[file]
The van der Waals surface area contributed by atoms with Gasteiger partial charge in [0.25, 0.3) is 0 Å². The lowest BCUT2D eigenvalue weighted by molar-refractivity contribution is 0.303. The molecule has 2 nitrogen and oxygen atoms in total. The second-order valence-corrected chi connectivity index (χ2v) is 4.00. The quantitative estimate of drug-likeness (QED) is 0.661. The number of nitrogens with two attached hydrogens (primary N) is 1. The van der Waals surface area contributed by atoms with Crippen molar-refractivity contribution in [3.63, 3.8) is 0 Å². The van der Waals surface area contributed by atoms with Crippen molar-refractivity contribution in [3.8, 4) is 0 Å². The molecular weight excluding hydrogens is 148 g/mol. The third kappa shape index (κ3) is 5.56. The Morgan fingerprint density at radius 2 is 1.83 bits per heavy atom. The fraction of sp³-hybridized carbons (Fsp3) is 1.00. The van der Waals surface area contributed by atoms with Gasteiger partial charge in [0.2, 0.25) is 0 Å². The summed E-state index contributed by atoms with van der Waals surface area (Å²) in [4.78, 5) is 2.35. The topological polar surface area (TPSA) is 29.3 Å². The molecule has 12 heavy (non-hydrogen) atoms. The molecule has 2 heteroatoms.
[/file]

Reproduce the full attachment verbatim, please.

The van der Waals surface area contributed by atoms with Gasteiger partial charge in [0.25, 0.3) is 0 Å². The lowest BCUT2D eigenvalue weighted by molar-refractivity contribution is 0.303. The molecule has 2 nitrogen and oxygen atoms in total. The second-order valence-corrected chi connectivity index (χ2v) is 4.00. The quantitative estimate of drug-likeness (QED) is 0.661. The number of nitrogens with two attached hydrogens (primary N) is 1. The van der Waals surface area contributed by atoms with Crippen molar-refractivity contribution in [3.63, 3.8) is 0 Å². The van der Waals surface area contributed by atoms with Crippen molar-refractivity contribution in [3.8, 4) is 0 Å². The molecular weight excluding hydrogens is 148 g/mol. The third kappa shape index (κ3) is 5.56. The Morgan fingerprint density at radius 2 is 1.83 bits per heavy atom. The fraction of sp³-hybridized carbons (Fsp3) is 1.00. The van der Waals surface area contributed by atoms with Gasteiger partial charge in [0.2, 0.25) is 0 Å². The summed E-state index contributed by atoms with van der Waals surface area (Å²) in [4.78, 5) is 2.35. The topological polar surface area (TPSA) is 29.3 Å². The molecule has 12 heavy (non-hydrogen) atoms. The molecule has 2 heteroatoms.